Composite CL images were made of each diamond plate and detailed CL images taken around individual inclusions following different polishing stages. The terminology followed is to define the core as the oldest part of the diamond and subdivide core, intermediate and rim regions if there are well-defined interfaces; individual inclusions from the same diamond are numbered alphabetically. Samples JW288 and JW334 were only polished once.

Electron backscatter diffraction

Standard diamond polishing techniques damaged inclusions to such a degree that electron backscatter diffraction (EBSD) measurements were impossible. The inclusions were therefore milled with a Ga + focused ion beam (FIB) at a 12° angle to clean surfaces. The EBSD technique allows measurement of the orientation of single crystal grains as small as 1 μm with a 1° uncertainty (Prior et al. 1999). A Helios Nanolab G3 UC instrument produces an omni-directional source of scattered electrons. Diffraction of these electrons occur simultaneously on all the lattice planes of the sample. The backscattered electrons (BSE) that escape the sample form a diffraction pattern of Kikuchi lines that is visualized on a phosphorous screen fitted to the EBSD detector. This makes EBSD a powerful tool for in situ crystallographic measurements of inclusions on a micron scale. An example of an EBSD pattern is presented in Fig. S1 showing Kikuchi lines for rutile with some intersections labelled. In addition, Fig. S1 includes an example of raw EBSD data projected on a lower hemisphere stereographic projection of the three principal crystal lattice planes of diamond.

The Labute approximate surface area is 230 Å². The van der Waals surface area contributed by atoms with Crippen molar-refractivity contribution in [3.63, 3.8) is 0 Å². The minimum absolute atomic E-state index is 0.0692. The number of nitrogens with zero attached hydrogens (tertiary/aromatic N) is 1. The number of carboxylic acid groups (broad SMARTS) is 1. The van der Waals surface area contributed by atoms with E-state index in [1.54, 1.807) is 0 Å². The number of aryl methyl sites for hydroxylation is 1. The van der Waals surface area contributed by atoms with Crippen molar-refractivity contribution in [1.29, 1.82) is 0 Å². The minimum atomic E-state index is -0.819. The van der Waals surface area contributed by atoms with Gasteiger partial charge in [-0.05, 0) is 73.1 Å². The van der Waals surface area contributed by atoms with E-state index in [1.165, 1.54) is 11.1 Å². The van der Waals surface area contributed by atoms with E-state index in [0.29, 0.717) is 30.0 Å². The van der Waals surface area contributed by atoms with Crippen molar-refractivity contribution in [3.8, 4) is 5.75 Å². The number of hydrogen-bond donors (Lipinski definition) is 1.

EBSD data are plotted in the spatial co-ordinate system with orthogonal reference axes, X, Y and Z, defined by the microscope stage. The orientation of the major crystallographic axes for diamond and inclusions are presented in stereographic projections showing the X and Y axes. Each crystal orientation will plot as a number of poles, depending on the crystal structure of the phase. For the cubic phases diamond and garnet, one crystal orientation has three [100] axes, six [110] axes, and four [111] axes. If there was an epitaxial relationship between host and inclusion then the crystal axes of host and inclusion would all be parallel. An additional method to compare the orientation of 2 phases is to use their Euler angles. The Euler angles describe the orientation of a rigid body with respect to a fixed coordinate system (see Bunge 1993). If the Euler angles are equivalent, or related by the symmetry of one of the phases, then the phases are epitaxial.